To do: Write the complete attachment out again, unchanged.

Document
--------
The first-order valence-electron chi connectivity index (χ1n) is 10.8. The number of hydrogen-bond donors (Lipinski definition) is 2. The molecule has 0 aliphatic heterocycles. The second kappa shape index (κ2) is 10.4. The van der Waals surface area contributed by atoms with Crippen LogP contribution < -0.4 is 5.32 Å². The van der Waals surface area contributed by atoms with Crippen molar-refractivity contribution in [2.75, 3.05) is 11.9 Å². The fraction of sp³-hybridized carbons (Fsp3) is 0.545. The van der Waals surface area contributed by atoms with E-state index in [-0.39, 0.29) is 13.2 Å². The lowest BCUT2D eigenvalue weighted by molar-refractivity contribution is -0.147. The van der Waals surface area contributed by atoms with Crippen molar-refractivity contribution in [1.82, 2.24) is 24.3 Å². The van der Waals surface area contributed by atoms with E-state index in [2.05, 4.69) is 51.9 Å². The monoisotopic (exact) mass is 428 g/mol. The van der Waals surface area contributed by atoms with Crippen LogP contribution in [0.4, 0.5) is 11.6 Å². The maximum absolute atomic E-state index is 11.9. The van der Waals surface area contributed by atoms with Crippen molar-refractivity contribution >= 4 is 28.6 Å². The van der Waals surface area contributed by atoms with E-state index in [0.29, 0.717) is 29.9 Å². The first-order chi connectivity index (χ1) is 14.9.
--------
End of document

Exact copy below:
The first-order valence-electron chi connectivity index (χ1n) is 10.8. The number of hydrogen-bond donors (Lipinski definition) is 2. The molecule has 0 aliphatic heterocycles. The second kappa shape index (κ2) is 10.4. The van der Waals surface area contributed by atoms with Crippen LogP contribution < -0.4 is 5.32 Å². The van der Waals surface area contributed by atoms with Crippen molar-refractivity contribution in [2.75, 3.05) is 11.9 Å². The fraction of sp³-hybridized carbons (Fsp3) is 0.545. The van der Waals surface area contributed by atoms with E-state index in [-0.39, 0.29) is 13.2 Å². The lowest BCUT2D eigenvalue weighted by molar-refractivity contribution is -0.147. The van der Waals surface area contributed by atoms with Crippen molar-refractivity contribution in [1.82, 2.24) is 24.3 Å². The van der Waals surface area contributed by atoms with E-state index in [2.05, 4.69) is 51.9 Å². The monoisotopic (exact) mass is 428 g/mol. The van der Waals surface area contributed by atoms with Crippen LogP contribution in [0.4, 0.5) is 11.6 Å². The maximum absolute atomic E-state index is 11.9. The van der Waals surface area contributed by atoms with Crippen molar-refractivity contribution >= 4 is 28.6 Å². The van der Waals surface area contributed by atoms with E-state index in [0.29, 0.717) is 29.9 Å². The first-order chi connectivity index (χ1) is 14.9.